Reporters, video and examples from all over

Our door is always open to visiting journalists. This week we were able to talk shop with Chris Krewson of The Morning Call in Allentown, where he runs the online operation. His is about to get the same redesign treatment we can already see in Orlando and Hartford. (The Tribune Company hard at work.) Chris’s own shop does a lot of video work. He’s researched other examples of excellent newsroom video and has shared these findings:

The Bakersfield Californian. Last year they produced 400-500 videos and 70 percent was shot by reporters. Web editor Davin McHenry says: Ninety percent of reporter-shot video is edited by
another person. We have a pool of 6 people who edit video (most of the work is
done by two people, the multimedia producer and multimedia
reporter.)  Additionally the web editor, assistant web editor, night
editor and one reporter help pitch in with editing as needed. The other
10 percent is edited by reporters themselves.

The Washington Post and the Post documentary video page. Some examples from reporters:
*Washington Post "Answer Man" John Kelly goes to the Roosevelt Memorial Bridge
for an inside look at the unique machine that lifts barriers to alter lanes
during rush hour.
*Members of Iraq Veterans Against the War patrolled the streets of Washington,
D.C., as the U.S. entered its fifth year in Iraq. Reporter: David Montgomery.
*In the Pacific Northwest, wind and hydro-power are coming together to produce
electricity without the release of any greenhouse gases. Post reporter Blaine Harden interviews Brad Peck,
Energy Northwest.
*Brigid Schulte, a Metro reporter, shoots Mary McElveen, recently appointed Alexandria’s poet laureate, who talks about what
she hopes to do for poetry in the city.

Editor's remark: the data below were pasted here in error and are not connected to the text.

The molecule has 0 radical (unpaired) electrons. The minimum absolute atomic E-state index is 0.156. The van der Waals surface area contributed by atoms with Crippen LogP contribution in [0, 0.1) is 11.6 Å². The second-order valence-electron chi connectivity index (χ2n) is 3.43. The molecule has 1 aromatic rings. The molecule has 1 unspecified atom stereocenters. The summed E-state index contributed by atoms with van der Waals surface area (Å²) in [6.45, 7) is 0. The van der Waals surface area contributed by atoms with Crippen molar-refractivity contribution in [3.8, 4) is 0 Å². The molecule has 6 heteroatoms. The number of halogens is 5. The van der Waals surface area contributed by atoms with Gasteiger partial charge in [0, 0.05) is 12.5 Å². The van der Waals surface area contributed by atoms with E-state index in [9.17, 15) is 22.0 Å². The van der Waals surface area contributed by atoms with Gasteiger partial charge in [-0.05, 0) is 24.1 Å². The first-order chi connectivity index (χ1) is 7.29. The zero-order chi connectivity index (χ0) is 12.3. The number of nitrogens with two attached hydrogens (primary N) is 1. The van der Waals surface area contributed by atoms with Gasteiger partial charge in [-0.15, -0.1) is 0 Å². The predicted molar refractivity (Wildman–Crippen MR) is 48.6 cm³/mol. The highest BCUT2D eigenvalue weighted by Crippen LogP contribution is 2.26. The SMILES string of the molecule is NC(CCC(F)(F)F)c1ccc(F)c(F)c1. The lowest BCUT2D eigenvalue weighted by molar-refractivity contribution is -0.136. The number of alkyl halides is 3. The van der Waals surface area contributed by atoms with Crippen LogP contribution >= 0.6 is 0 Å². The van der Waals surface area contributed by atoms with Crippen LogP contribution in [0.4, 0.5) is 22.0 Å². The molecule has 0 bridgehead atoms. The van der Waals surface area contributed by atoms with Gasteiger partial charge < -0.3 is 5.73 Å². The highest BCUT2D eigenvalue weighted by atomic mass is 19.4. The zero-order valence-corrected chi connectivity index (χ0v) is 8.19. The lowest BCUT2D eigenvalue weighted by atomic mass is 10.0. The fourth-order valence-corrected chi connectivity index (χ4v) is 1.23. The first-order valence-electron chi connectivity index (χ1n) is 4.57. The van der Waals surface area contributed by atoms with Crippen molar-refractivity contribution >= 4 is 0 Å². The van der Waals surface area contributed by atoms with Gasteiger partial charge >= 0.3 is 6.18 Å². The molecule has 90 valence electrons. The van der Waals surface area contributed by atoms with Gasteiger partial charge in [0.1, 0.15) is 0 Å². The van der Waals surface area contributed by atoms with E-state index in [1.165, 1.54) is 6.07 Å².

*Washington Post Reporter Nelson Hernandez was traveling with a convoy delivering
new water trucks to the water agency in Baghdad when they came under attack by

Note: The Hernandez video was edited by Chet Rhodes, a multimedia editor at the dot com Post newsroom and one of the most influential trainers for reporters and photographers getting started in video. Editors in Roanoke (Carole Tarrant) and Allentown (Chris Krewson again!) praise his one-day training sessions.

Three lessons from Rhodes: 1. Save seven minutes at the end of an interview for the video segment. 2. Let the subject tidy up, and 3. Ask two questions, no more.

The Daily Press, Hampton Roads, Va. Reporter Danielle Zielinski updates the Web audience on the construction of a
new rollercoaster
at Busch Gardens.

The Asbury Park Press. That link starts a series of videos streaming. Recently, there were videos on a fire, on a bed and breakfast rehab project, and on a 107th birthday. This link starts another series, which recently included a video on a bus accident and then rolled into the rehab project video.

The Austin American-Statesman. That is the page that showcases all their newsroom video.

The Herald-Leader of Lexington, Ky. Two reporter pieces: Fans turning out for their team and a piece on the Lexington Philharmonic.

Notes on video players: I look to see 1. is there a "share this" or "email this video" button? 2. Will the player indicate both the length of the video and how much time has elapsed so far? and 3. Is the user appropriately given notice about any ad and about how long it will be before the newsroom video starts?

I’m hoping to develop more guidelines as I view more examples.


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